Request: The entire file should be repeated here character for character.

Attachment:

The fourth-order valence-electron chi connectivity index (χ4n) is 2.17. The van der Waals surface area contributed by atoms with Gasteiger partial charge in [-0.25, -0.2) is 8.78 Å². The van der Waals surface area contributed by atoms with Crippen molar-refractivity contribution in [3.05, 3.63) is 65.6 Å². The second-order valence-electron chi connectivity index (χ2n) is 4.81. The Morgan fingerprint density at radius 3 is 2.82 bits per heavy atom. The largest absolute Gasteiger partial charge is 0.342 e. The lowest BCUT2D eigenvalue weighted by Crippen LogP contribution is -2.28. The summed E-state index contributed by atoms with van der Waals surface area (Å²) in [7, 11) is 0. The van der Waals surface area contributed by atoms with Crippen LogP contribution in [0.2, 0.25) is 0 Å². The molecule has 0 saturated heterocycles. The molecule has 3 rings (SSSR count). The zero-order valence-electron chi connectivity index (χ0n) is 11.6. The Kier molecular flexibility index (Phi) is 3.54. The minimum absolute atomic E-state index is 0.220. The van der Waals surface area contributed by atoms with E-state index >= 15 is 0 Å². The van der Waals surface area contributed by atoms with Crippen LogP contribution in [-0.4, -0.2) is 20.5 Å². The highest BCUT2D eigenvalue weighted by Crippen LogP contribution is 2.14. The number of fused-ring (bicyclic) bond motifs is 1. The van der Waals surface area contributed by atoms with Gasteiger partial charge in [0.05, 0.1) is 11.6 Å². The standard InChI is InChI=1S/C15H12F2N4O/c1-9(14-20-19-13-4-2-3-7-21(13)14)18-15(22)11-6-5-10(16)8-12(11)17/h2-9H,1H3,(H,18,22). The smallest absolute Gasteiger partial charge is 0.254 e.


The fourth-order valence-electron chi connectivity index (χ4n) is 2.17. The van der Waals surface area contributed by atoms with Gasteiger partial charge in [-0.25, -0.2) is 8.78 Å². The van der Waals surface area contributed by atoms with Crippen molar-refractivity contribution in [3.05, 3.63) is 65.6 Å². The second-order valence-electron chi connectivity index (χ2n) is 4.81. The Morgan fingerprint density at radius 3 is 2.82 bits per heavy atom. The largest absolute Gasteiger partial charge is 0.342 e. The lowest BCUT2D eigenvalue weighted by Crippen LogP contribution is -2.28. The summed E-state index contributed by atoms with van der Waals surface area (Å²) in [7, 11) is 0. The van der Waals surface area contributed by atoms with Crippen LogP contribution in [0.2, 0.25) is 0 Å². The molecule has 0 saturated heterocycles. The molecule has 3 rings (SSSR count). The zero-order valence-electron chi connectivity index (χ0n) is 11.6. The Kier molecular flexibility index (Phi) is 3.54. The minimum absolute atomic E-state index is 0.220. The van der Waals surface area contributed by atoms with E-state index >= 15 is 0 Å². The van der Waals surface area contributed by atoms with Crippen LogP contribution in [-0.4, -0.2) is 20.5 Å². The highest BCUT2D eigenvalue weighted by Crippen LogP contribution is 2.14. The number of fused-ring (bicyclic) bond motifs is 1. The van der Waals surface area contributed by atoms with Gasteiger partial charge in [0.05, 0.1) is 11.6 Å². The standard InChI is InChI=1S/C15H12F2N4O/c1-9(14-20-19-13-4-2-3-7-21(13)14)18-15(22)11-6-5-10(16)8-12(11)17/h2-9H,1H3,(H,18,22). The smallest absolute Gasteiger partial charge is 0.254 e.